What should happen to San Diego’s sports arena district?
Proposals vary on the number of housing units, building heights, amount of park space, and whether to renovate arena
Rival developers are proposing contrasting visions for the future of San Diego’s 48-acre sports arena property, a blighted area that city officials hope to transform into a thriving entertainment district with dense housing projects.
Two comprehensive proposals unveiled Friday morning differ in the amount of housing they envision, how tall the buildings would be, plans for renovating the arena and how much public park space they would provide.
The proposals are available for virtual tours and public feedback through July 20 at https://sportsarenainput.org.
A city “selection committee” will choose one of the proposals in coming weeks based on public feedback and some other criteria, such as the experience of the developers and their financial capabilities.
After proposals are opened Friday, the public will have 11 days to evaluate plans, submit feedback to guide the city’s choice
Mayor Kevin Faulconer’s staff would then negotiate a comprehensive lease and development agreement with the winning developer.
The rival development teams are led by Brookfield Properties, which has been developing housing projects in San Diego for many years, and Toll Brothers, one of the largest developers of luxury homes in the nation.
Brookfield is partnering on the project with ASM Global, a sports and entertainment company that has developed popular districts like LA Live and the O2 in London.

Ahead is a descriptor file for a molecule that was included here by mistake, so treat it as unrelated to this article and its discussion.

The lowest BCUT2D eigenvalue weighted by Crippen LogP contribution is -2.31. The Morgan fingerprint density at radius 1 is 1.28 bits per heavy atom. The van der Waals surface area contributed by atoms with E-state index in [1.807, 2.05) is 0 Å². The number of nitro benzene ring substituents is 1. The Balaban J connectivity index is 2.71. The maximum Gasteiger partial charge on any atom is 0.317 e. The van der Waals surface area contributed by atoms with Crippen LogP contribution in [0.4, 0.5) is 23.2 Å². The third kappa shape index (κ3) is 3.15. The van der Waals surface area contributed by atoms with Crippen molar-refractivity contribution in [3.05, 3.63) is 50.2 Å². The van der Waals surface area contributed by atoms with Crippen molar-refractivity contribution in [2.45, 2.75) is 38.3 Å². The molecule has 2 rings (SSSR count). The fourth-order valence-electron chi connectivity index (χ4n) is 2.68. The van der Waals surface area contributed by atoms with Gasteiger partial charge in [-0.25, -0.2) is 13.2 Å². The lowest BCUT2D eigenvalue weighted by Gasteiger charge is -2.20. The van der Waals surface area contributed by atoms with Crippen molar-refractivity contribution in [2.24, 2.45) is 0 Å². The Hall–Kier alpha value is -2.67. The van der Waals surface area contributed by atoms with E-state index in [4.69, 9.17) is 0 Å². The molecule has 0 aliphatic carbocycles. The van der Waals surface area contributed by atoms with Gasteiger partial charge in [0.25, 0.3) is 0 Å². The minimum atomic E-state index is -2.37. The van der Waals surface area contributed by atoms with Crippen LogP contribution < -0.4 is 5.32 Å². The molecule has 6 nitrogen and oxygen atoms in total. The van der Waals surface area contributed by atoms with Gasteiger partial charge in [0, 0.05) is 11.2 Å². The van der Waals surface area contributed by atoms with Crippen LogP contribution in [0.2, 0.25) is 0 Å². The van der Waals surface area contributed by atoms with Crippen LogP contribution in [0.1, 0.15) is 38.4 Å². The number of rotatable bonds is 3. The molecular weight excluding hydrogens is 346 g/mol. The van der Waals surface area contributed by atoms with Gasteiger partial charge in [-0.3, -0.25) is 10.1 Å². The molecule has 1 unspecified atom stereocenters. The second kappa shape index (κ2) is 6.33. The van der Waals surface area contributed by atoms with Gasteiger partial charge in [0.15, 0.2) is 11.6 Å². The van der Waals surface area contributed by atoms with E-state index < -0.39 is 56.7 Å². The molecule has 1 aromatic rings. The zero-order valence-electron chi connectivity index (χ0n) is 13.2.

Toll Brothers is partnering with David Malmuth Development, subsidized housing specialist Bridge Housing and the San Diego Loyal, a soccer management company.
The Toll Brothers proposal is focused more on outdoor recreation and includes a much longer list of amenities than the Brookfield plan.
It would feature a 12-acre public park, a 12,000-seat modular soccer stadium, a 3,500-seat music venue, a hotel and a large fitness building. The proposal envisions spending $125 million to renovate the 54-year-old sports arena.
It also would include 1,400 housing units, 185,000 square feet of office buildings and 106,500 square feet of retail space.
The Brookfield proposal includes 5 acres of public parks, 2,100 housing units and 590,000 square feet of retail space. The plan doesn’t include office buildings, a hotel or additional entertainment venues beyond the sports arena.
Brookfield’s proposal doesn’t include a significant renovation of the arena, which has remained one of the most booked venues in the world despite its age and lack of some modern features.
The Toll Brothers plan creates room for its added features by proposing 700 fewer housing units than Brookfield and envisioning them as part of buildings 85 to 90 feet in height, compared to the 65-foot-tall buildings Brookfield is proposing.
A proposed November ballot measure would lift the city’s coastal 30-foot height limit for the sports arena site and 850 adjacent acres, known as the Midway District.
Council committee endorses proposed November measure, which would pave way for dense housing
Both proposals envision voters approving that ballot measure, which only needs support from a simple majority of voters to pass.
Each plan designates 10 percent of its housing units as subsidized for people with low incomes.
David Malmuth, part of the Toll Brothers team, said his group focused on amenities that fit the local culture in its proposal, which they call the Midway Sports and Entertainment District.